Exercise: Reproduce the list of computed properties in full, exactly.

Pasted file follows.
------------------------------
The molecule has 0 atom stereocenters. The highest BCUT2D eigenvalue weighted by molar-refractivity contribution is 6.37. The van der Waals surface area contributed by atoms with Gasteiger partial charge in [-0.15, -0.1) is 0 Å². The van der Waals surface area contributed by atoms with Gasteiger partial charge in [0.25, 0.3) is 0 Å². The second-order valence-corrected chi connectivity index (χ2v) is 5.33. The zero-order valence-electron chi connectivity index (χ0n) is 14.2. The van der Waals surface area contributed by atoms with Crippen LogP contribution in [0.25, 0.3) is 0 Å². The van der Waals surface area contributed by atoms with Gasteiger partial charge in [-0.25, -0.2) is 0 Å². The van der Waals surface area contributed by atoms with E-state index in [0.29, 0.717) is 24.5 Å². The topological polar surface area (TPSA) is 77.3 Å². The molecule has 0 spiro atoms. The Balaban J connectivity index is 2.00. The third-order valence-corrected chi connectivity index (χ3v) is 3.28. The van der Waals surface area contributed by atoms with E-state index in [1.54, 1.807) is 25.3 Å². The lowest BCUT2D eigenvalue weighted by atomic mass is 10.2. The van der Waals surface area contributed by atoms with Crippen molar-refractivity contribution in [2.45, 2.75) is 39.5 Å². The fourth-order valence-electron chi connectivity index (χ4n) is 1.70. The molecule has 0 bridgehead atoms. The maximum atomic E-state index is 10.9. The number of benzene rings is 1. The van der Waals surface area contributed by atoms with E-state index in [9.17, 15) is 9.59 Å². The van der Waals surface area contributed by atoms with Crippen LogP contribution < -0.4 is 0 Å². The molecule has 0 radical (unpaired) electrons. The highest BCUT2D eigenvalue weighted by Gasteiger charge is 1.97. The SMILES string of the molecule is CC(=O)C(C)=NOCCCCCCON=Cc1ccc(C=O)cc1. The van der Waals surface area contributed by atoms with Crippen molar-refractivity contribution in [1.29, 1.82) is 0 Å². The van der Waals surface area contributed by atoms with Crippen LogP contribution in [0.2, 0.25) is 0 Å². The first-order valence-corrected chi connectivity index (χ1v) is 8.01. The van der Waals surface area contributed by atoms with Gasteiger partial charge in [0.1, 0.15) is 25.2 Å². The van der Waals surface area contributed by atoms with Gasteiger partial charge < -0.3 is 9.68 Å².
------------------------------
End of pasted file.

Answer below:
The molecule has 0 atom stereocenters. The highest BCUT2D eigenvalue weighted by molar-refractivity contribution is 6.37. The van der Waals surface area contributed by atoms with Gasteiger partial charge in [-0.15, -0.1) is 0 Å². The van der Waals surface area contributed by atoms with Gasteiger partial charge in [0.25, 0.3) is 0 Å². The second-order valence-corrected chi connectivity index (χ2v) is 5.33. The zero-order valence-electron chi connectivity index (χ0n) is 14.2. The van der Waals surface area contributed by atoms with Crippen LogP contribution in [0.25, 0.3) is 0 Å². The van der Waals surface area contributed by atoms with Gasteiger partial charge in [-0.25, -0.2) is 0 Å². The van der Waals surface area contributed by atoms with E-state index in [0.29, 0.717) is 24.5 Å². The topological polar surface area (TPSA) is 77.3 Å². The molecule has 0 spiro atoms. The Balaban J connectivity index is 2.00. The third-order valence-corrected chi connectivity index (χ3v) is 3.28. The van der Waals surface area contributed by atoms with E-state index in [1.54, 1.807) is 25.3 Å². The lowest BCUT2D eigenvalue weighted by atomic mass is 10.2. The van der Waals surface area contributed by atoms with Crippen molar-refractivity contribution in [2.45, 2.75) is 39.5 Å². The fourth-order valence-electron chi connectivity index (χ4n) is 1.70. The molecule has 0 bridgehead atoms. The maximum atomic E-state index is 10.9. The number of benzene rings is 1. The van der Waals surface area contributed by atoms with E-state index in [9.17, 15) is 9.59 Å². The van der Waals surface area contributed by atoms with Crippen LogP contribution < -0.4 is 0 Å². The molecule has 0 radical (unpaired) electrons. The highest BCUT2D eigenvalue weighted by Gasteiger charge is 1.97. The SMILES string of the molecule is CC(=O)C(C)=NOCCCCCCON=Cc1ccc(C=O)cc1. The van der Waals surface area contributed by atoms with Crippen molar-refractivity contribution in [1.29, 1.82) is 0 Å². The van der Waals surface area contributed by atoms with Crippen LogP contribution in [0.2, 0.25) is 0 Å². The first-order valence-corrected chi connectivity index (χ1v) is 8.01. The van der Waals surface area contributed by atoms with Gasteiger partial charge in [0.1, 0.15) is 25.2 Å². The van der Waals surface area contributed by atoms with Gasteiger partial charge < -0.3 is 9.68 Å².